Paper No. 7
Presentation Time: 3:00 PM


ENGELMANN, George F.1, CHURE, Daniel J.2, BRITT, Brooks B.3 and ANDRUS, Austin3, (1)Department of Geography & Geology, University of Nebraska - Omaha, 60th And Dodge St, Omaha, NE 68182, (2)Dinosaur National Monument, National Park Service, Box 128, Jensen, UT 84035, (3)Geological Sciences, Brigham Young University, S-389 ESC, Provo, UT 84602,

The Saints and Sinners Quarry, in the Nugget Sandstone near Dinosaur National Monument in northeastern Utah, has yielded thousands of bones of a new theropod dinosaur. This locality occurs in an interdunal interval well within the dominantly eolian upper part of the Nugget Ss. Recently, we have also recovered remains of small, non-dinosaurian vertebrates, including a remarkable, articulated, partial skeleton that is unmistakably identifiable as a drepanosaur. Drepanosaurs are a small, enigmatic group of reptiles characterized by a number of bizarre and highly distinctive features throughout the skeleton.

Drepanosaurs are geographically widespread across Europe, North America, and Asia, but are temporally restricted to the Triassic (Late Carnian through Late Norian), with the highest stratigraphic occurrence in the Rock Point Member of the Chinle Fm. The new taxon is stratigraphically higher than this, occurring about 55 meters above the base of the eolian part of the Nugget Ss. This represents a range extension for the Drepanosauromorpha, but whether that extension is still higher in the uppermost Triassic or into the Lower Jurassic cannot be determined without other evidence. The presence of the ichnotaxon Brachychirotherium in the basal beds of the Nugget in the study area and elsewhere has been interpreted as indicating a Triassic age for at least the lower part of the Nugget. The upper, eolian beds of the Nugget Sandstone have been considered to be part of the Lower Jurassic, although there is no strong evidence for this, but the presence of drepanosaurs in the Saints and Sinners Quarry suggests that at least the lower part of the eolian beds could be Triassic.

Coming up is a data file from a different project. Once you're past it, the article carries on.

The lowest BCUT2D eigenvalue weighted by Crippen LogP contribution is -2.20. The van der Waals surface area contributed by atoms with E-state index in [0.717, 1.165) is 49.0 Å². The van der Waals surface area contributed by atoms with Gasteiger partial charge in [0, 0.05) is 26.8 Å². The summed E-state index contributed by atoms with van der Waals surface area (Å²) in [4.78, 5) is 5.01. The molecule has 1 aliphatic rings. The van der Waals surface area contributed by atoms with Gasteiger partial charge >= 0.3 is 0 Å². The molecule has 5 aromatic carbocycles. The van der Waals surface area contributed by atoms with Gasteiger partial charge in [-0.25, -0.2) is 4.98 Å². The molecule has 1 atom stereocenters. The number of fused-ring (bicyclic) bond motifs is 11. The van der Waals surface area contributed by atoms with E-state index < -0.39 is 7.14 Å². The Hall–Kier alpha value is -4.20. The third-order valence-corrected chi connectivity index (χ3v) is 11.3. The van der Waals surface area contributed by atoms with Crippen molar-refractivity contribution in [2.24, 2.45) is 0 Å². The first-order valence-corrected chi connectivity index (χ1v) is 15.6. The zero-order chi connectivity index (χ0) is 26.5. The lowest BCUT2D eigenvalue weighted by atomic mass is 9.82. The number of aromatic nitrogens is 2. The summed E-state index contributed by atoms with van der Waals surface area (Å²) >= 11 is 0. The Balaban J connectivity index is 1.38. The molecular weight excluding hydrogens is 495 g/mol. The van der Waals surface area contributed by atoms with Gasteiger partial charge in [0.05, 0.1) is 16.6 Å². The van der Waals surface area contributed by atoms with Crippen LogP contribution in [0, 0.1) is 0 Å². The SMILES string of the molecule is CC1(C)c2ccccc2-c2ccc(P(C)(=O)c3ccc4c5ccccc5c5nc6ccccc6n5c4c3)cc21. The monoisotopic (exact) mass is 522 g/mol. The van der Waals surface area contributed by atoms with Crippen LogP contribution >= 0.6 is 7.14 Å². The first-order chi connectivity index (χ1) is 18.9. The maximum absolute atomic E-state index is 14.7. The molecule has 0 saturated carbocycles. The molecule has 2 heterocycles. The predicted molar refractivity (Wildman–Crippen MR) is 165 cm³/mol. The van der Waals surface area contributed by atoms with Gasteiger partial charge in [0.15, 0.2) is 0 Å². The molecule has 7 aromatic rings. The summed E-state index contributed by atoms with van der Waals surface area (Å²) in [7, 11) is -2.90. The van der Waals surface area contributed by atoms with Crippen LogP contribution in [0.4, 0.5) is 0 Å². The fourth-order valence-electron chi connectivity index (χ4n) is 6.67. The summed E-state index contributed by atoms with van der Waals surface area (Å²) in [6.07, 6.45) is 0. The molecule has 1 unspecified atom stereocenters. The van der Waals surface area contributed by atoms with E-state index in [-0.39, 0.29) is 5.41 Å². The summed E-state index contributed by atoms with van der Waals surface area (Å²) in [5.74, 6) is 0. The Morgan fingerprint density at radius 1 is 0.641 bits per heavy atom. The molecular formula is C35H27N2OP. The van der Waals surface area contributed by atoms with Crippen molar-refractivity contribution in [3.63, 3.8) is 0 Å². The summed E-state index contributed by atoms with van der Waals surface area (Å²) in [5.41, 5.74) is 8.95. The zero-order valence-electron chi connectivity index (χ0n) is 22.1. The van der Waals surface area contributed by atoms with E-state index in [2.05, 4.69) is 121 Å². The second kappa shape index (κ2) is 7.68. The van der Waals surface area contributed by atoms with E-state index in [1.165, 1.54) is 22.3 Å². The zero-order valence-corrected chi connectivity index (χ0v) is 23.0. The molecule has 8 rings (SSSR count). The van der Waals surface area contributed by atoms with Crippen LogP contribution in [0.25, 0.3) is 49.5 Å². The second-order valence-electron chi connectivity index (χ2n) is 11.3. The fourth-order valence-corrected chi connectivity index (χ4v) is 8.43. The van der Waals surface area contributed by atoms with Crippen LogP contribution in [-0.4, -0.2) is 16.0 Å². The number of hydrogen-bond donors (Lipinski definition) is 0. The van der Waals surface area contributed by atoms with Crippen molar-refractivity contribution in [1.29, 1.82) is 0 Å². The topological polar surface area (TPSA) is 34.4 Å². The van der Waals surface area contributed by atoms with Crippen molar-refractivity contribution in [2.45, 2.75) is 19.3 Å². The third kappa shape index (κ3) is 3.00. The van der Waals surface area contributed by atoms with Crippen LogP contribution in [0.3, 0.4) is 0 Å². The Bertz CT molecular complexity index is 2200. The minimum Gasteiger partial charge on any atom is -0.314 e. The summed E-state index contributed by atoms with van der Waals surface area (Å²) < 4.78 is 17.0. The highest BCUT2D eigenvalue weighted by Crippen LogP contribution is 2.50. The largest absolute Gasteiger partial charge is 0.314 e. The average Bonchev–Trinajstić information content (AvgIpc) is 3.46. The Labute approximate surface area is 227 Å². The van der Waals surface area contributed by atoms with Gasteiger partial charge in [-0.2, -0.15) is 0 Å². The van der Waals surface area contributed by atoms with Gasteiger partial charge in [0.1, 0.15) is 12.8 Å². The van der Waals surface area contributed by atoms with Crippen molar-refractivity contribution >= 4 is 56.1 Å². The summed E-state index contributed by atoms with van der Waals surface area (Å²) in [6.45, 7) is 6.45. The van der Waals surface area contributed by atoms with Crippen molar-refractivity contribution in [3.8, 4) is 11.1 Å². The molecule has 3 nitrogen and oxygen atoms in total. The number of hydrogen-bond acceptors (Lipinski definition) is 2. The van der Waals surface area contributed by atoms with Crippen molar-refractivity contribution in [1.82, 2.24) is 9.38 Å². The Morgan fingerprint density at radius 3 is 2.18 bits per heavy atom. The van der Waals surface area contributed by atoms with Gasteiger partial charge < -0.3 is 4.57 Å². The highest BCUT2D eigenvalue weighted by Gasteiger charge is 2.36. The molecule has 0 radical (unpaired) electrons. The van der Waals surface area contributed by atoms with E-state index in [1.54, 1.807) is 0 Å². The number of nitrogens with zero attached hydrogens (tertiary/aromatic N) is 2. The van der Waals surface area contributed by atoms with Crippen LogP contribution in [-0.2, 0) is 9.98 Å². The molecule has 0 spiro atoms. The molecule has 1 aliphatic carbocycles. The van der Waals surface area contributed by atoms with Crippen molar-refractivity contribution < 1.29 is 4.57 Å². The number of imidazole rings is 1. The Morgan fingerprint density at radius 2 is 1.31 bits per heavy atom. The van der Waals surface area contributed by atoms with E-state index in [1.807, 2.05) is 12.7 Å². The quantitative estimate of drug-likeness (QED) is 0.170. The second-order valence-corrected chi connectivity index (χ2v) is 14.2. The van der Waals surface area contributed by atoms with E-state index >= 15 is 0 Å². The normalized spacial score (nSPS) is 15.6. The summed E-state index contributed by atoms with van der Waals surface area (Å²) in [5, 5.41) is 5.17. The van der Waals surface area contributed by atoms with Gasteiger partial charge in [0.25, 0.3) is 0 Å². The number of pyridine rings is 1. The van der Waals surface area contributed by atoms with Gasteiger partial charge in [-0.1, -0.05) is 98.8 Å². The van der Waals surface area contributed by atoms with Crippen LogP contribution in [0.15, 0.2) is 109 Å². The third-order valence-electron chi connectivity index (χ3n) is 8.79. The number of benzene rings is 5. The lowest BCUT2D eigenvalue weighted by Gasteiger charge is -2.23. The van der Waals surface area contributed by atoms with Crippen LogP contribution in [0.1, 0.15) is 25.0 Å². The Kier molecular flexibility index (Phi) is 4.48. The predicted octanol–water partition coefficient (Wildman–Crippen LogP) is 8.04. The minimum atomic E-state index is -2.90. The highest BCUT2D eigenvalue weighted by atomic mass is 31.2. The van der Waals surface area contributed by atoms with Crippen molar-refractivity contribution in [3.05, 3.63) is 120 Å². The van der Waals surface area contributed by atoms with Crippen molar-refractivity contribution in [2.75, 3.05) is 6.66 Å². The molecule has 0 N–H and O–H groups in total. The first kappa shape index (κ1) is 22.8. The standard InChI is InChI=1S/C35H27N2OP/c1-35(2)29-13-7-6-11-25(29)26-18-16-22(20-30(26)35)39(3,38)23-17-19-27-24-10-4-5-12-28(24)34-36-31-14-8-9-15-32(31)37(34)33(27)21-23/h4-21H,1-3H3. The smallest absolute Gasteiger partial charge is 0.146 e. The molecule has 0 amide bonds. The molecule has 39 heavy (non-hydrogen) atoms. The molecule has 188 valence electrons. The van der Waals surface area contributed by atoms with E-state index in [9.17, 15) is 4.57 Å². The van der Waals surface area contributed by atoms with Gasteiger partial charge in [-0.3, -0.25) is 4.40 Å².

The presence of drepanosaurs in an interdunal facies within the eolian depositional environment of the Nugget also presents a paleoecological problem. Previously described drepanosaur taxa do not occur within eolian depositional environments, and morphologic characteristics of the animals have been interpreted as indicative of arboreal habitat. Possible explanations for these apparent inconsistencies may be that drepanosaurs were more diverse taxonomically and ecologically than the record indicates, or that the principal adaptations of the group were correlated with common aspects of environments that appear strikingly dissimilar to us.